Korea's 'A Taxi Driver' to open 5 film festivals in Europe

Director, Jang Hoon, will grace the film festivals in Frankfurt on October 17 and Paris on October 24.

Picture for representation
Song Kang-ho in 'A Taxi Driver' (KOFIC/Showbox)

South Korea's No. 1 best selling movie this year has been invited to open five film festivals in Europe. "A Taxi Driver," starring Song Kang-ho and German actor Thomas Kretschmann, will be screened in Korean film festivals in Belgium, Spain, Germany, France and Hungary, Yonhap News reported.

Its director, Jang Hoon, will grace the film festivals in Frankfurt on October 17 and Paris on October 24.

"Since the story of citizens fighting against injustice and fighting for justice is a universal theme, overseas viewers will also be able to feel a lot of empathy. We are actively discussing invitations with a number of other film festivals," according to distributor Showbox.

"A Taxi Driver" was earlier chosen by a committee under the Korean Film Council (KOFIC) to be South Korea's official entry to the 2018 Oscars' Best Foreign Language Film category.

"'A Taxi Driver,' based on a real story, well-illustrated the characteristics of Korea as well as human rights and democratization in Asia. Also, (we) thought it would convey well the meaning of the film to many international viewers with its universal humanistic appeal," said KOFIC, according to the Korea Herald.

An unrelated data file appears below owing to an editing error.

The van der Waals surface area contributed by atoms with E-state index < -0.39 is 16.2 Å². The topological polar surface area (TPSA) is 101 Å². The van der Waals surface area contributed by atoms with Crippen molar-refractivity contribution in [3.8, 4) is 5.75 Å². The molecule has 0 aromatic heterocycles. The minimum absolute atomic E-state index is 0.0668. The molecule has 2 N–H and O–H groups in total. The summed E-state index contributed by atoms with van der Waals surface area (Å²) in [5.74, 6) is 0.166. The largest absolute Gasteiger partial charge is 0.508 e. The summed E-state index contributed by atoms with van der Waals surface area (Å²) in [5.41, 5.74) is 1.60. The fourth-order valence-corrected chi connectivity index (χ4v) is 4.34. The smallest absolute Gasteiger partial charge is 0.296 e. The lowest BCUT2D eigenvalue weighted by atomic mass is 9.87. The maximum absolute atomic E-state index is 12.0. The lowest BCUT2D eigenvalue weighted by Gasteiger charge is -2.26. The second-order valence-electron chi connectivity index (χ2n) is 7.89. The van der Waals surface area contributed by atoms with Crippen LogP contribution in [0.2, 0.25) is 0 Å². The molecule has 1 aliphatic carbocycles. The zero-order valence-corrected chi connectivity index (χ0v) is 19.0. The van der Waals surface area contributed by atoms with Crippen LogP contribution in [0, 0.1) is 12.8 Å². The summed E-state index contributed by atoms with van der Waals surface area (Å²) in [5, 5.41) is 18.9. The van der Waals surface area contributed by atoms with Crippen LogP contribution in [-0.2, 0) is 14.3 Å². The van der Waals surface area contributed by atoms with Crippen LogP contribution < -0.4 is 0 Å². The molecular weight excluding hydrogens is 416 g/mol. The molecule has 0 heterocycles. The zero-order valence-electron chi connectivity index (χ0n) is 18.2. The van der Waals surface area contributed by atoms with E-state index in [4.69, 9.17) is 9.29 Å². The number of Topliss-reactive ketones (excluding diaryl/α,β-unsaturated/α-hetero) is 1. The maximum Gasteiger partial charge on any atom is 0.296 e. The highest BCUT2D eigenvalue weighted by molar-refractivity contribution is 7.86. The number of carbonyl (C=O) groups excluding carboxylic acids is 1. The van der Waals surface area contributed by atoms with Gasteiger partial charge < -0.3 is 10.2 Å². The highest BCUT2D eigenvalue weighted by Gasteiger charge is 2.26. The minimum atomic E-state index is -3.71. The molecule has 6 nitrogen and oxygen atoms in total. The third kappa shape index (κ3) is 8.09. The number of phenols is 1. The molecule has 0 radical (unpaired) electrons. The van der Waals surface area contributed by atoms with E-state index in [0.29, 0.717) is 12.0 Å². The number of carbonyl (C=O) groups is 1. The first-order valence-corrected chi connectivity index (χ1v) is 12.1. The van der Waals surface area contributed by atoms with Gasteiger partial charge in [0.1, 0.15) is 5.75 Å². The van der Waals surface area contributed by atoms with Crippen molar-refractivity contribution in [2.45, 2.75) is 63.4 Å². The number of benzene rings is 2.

As of September 15, the movie has earned US$84.13 million at the Korean box office with 12.12 million in total admissions. It is the first movie this year in Korea to sell 10 million tickets.

Last July, "A Taxi Driver" was shown at the 21st Fantasia International Film Festival in Montreal, Canada where Song Kang Ho won best actor under the Cheval Noir Award.

The movie is largely about the 1980 pro-democracy uprising in Gwangju, South Korea where hundreds were killed. The story focuses on taxi driver Kim Man-seob (Song Kang Ho) who takes German TV journalist Peter (Kretschmann) from Seoul to Gwangju to cover the uprising.

It was based on the true story of German journalist Jurgen Hinzpeter who covered the Gwangju uprising.

Korean President Moon Jae-in watched the film last month together with Hinzpeter's widow in Seoul.

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